“Faux” Peking Duck
My favorite Chinese food is Peking Duck served with Mandarin style pancakes, a bit of hoisin and topped with cucumber and green onions. They’re basically Asian duck tacos, and I think I could eat them almost every day. I crave that crispy, golden skin and tender meat. When I was growing up the best weeknight was when dad would pick up Chinese food from our favorite spot on his way home (nothing against mom's cooking here). It was your standard Chinese food spot, located in the corner of a strip mall with the standard name, China Gourmet. It actually happened to be a favorite of Whitney Houston as well. All our family members had their favorite order and mine was always Peking Duck. As usual my pick was the expensive one but still a must-order and always a hit.
While your authentic peking duck takes a ton of time as air has to be pumped under the skin, this is my (relatively) sped up and simplified version also with crispy skin. Adding the boiling water over the duck makes the skin shrink up and tighten. Then using your finger to separate the skin from the meat recreates the method of pumping air under the skin. The steam from the hot water will make the duck dry out again.
While it can often be difficult to find whole duck (and authentically the duck is prepared with the head attached), I lucked out and found Tasty Duck on the Internet and they who sent me whole ducks to use! They will even send it to your house! If you can’t find whole duck, the same preparation can be used for four duck breasts, which can be located much more easily. Roast for about 25 minutes instead, the internal temperature should still read 135ºF.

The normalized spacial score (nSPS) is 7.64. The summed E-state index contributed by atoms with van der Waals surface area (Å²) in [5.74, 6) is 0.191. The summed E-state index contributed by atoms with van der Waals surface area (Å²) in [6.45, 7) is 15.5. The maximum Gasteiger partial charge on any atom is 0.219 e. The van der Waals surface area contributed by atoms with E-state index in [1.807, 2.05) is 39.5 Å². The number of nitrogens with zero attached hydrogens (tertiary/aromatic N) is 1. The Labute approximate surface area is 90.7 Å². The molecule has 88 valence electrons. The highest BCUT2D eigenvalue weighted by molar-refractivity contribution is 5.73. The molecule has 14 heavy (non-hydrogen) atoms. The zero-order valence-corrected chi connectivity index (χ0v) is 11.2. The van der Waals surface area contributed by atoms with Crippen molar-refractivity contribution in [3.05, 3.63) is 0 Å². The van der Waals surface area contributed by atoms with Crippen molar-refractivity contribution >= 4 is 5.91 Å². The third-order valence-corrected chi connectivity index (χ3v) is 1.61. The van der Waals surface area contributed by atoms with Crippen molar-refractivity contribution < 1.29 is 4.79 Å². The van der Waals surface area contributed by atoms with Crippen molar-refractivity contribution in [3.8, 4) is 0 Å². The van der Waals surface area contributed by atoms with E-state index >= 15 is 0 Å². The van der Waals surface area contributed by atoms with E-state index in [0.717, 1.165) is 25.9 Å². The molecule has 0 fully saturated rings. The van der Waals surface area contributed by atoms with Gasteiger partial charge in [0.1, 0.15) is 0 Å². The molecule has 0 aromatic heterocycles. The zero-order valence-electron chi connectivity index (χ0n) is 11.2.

1 (5-6 pound whole duck), preferably Long Island Pekin
2 teaspoons baking soda
2 teaspoons kosher salt
½ teaspoon ground white pepper
2 teaspoons Chinese 5-spice powder
3 tablespoons soy sauce
2 tablespoons dark brown sugar
½ cup hoisin sauce
1 bunch green onions, julienned
1 large English cucumber, peeled and julienned
Rinse the duck and pat it completely dry. Remove the neck and giblets and discard. Remove excess fat and discard. Prick the skin of the duck all over with a fork, particularly around the breast.
In a small bowl whisk together the baking soda, salt, pepper, 5-spice powder, soy sauce and brown sugar. The mixture will fizz. Rub the mixture all over the duck then place on a plate and refrigerate, uncovered, and let dry overnight.
The next day, use your fingers to gently separate the skin of the duck from the meat. Pat the duck completely dry with paper towels inside and out.
Bring a quart of water to a boil. Place a duck on a roasting rack over the sink. Blanch the duck with the boiling water by pouring it over it. The skin will tighten and dry out more.
Preheat the oven to 425 degrees. Place the duck on a rack in a shallow roasting pan and cover with aluminum foil. Roast for 30 minutes. Remove the foil and prick the duck again. Continue roasting, uncovered, until the juices run slightly pink when pricked in the thickest part of the thigh (the internal temperature should read 135ºF), about 40 to 45 minutes longer. Remove from the oven and let stand for 10 minutes.
Carve the duck and serve with the pancakes, hoisin, cucumber and green onions.